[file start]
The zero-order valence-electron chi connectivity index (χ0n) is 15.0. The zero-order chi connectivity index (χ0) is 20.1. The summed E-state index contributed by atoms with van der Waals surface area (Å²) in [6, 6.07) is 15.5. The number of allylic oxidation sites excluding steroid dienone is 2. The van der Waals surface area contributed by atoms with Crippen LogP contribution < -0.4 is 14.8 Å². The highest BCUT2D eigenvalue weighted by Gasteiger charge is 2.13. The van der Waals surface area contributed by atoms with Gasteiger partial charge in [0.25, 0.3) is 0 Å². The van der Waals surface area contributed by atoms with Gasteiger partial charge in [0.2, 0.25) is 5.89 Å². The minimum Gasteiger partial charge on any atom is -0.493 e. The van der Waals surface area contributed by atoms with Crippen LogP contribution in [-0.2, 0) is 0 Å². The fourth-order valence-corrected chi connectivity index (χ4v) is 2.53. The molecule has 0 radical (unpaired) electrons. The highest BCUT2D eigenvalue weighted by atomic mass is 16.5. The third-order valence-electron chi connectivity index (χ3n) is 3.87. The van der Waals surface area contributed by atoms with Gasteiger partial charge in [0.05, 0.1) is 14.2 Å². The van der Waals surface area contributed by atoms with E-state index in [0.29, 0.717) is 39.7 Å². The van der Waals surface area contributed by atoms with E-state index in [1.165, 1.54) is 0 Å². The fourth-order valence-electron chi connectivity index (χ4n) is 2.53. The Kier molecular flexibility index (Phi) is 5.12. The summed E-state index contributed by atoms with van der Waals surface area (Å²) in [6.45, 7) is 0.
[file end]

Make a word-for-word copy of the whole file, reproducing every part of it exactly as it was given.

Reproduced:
The zero-order valence-electron chi connectivity index (χ0n) is 15.0. The zero-order chi connectivity index (χ0) is 20.1. The summed E-state index contributed by atoms with van der Waals surface area (Å²) in [6, 6.07) is 15.5. The number of allylic oxidation sites excluding steroid dienone is 2. The van der Waals surface area contributed by atoms with Crippen LogP contribution < -0.4 is 14.8 Å². The highest BCUT2D eigenvalue weighted by Gasteiger charge is 2.13. The van der Waals surface area contributed by atoms with Gasteiger partial charge in [0.25, 0.3) is 0 Å². The van der Waals surface area contributed by atoms with Gasteiger partial charge in [0.2, 0.25) is 5.89 Å². The minimum Gasteiger partial charge on any atom is -0.493 e. The van der Waals surface area contributed by atoms with Crippen LogP contribution in [-0.2, 0) is 0 Å². The fourth-order valence-corrected chi connectivity index (χ4v) is 2.53. The molecule has 0 radical (unpaired) electrons. The highest BCUT2D eigenvalue weighted by atomic mass is 16.5. The third-order valence-electron chi connectivity index (χ3n) is 3.87. The van der Waals surface area contributed by atoms with Gasteiger partial charge in [0.05, 0.1) is 14.2 Å². The van der Waals surface area contributed by atoms with E-state index in [0.29, 0.717) is 39.7 Å². The van der Waals surface area contributed by atoms with E-state index in [1.165, 1.54) is 0 Å². The fourth-order valence-electron chi connectivity index (χ4n) is 2.53. The Kier molecular flexibility index (Phi) is 5.12. The summed E-state index contributed by atoms with van der Waals surface area (Å²) in [6.45, 7) is 0.